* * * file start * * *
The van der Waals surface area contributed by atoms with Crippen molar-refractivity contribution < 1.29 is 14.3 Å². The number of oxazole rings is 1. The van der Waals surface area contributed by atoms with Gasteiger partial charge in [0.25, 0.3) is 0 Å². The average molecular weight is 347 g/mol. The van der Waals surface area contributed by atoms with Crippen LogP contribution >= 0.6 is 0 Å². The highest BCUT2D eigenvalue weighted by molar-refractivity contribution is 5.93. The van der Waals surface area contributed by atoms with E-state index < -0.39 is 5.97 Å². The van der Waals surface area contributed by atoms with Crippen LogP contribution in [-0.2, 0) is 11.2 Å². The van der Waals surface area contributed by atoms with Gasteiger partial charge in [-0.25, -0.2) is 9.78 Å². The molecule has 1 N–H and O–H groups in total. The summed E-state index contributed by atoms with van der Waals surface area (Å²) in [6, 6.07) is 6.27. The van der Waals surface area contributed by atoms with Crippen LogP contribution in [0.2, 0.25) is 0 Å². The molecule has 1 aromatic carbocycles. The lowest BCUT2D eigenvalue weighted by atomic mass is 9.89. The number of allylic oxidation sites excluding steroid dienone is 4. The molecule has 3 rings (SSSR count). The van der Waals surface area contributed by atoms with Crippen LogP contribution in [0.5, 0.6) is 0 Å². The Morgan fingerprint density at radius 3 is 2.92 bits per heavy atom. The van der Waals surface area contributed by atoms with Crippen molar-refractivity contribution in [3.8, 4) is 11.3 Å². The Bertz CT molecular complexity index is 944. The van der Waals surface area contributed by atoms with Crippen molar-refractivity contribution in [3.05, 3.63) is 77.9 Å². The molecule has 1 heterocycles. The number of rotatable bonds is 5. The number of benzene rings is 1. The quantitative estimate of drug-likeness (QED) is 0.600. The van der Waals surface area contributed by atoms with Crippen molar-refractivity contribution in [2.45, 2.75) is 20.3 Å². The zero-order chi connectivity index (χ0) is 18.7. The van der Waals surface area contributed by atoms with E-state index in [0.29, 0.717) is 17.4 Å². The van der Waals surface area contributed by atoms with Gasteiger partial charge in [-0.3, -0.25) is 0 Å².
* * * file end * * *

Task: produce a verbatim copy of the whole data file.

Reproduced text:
The van der Waals surface area contributed by atoms with Crippen molar-refractivity contribution < 1.29 is 14.3 Å². The number of oxazole rings is 1. The van der Waals surface area contributed by atoms with Gasteiger partial charge in [0.25, 0.3) is 0 Å². The average molecular weight is 347 g/mol. The van der Waals surface area contributed by atoms with Crippen LogP contribution >= 0.6 is 0 Å². The highest BCUT2D eigenvalue weighted by molar-refractivity contribution is 5.93. The van der Waals surface area contributed by atoms with E-state index < -0.39 is 5.97 Å². The van der Waals surface area contributed by atoms with Crippen LogP contribution in [-0.2, 0) is 11.2 Å². The van der Waals surface area contributed by atoms with Gasteiger partial charge in [-0.25, -0.2) is 9.78 Å². The molecule has 1 N–H and O–H groups in total. The summed E-state index contributed by atoms with van der Waals surface area (Å²) in [6, 6.07) is 6.27. The van der Waals surface area contributed by atoms with Crippen LogP contribution in [0.2, 0.25) is 0 Å². The molecule has 1 aromatic carbocycles. The lowest BCUT2D eigenvalue weighted by atomic mass is 9.89. The number of allylic oxidation sites excluding steroid dienone is 4. The molecule has 3 rings (SSSR count). The van der Waals surface area contributed by atoms with Crippen LogP contribution in [0.5, 0.6) is 0 Å². The Morgan fingerprint density at radius 3 is 2.92 bits per heavy atom. The van der Waals surface area contributed by atoms with Crippen molar-refractivity contribution in [3.8, 4) is 11.3 Å². The Bertz CT molecular complexity index is 944. The van der Waals surface area contributed by atoms with Crippen molar-refractivity contribution in [3.05, 3.63) is 77.9 Å². The molecule has 1 heterocycles. The number of rotatable bonds is 5. The number of benzene rings is 1. The quantitative estimate of drug-likeness (QED) is 0.600. The van der Waals surface area contributed by atoms with Crippen molar-refractivity contribution in [2.45, 2.75) is 20.3 Å². The zero-order chi connectivity index (χ0) is 18.7. The van der Waals surface area contributed by atoms with E-state index in [0.29, 0.717) is 17.4 Å². The van der Waals surface area contributed by atoms with Gasteiger partial charge in [-0.3, -0.25) is 0 Å².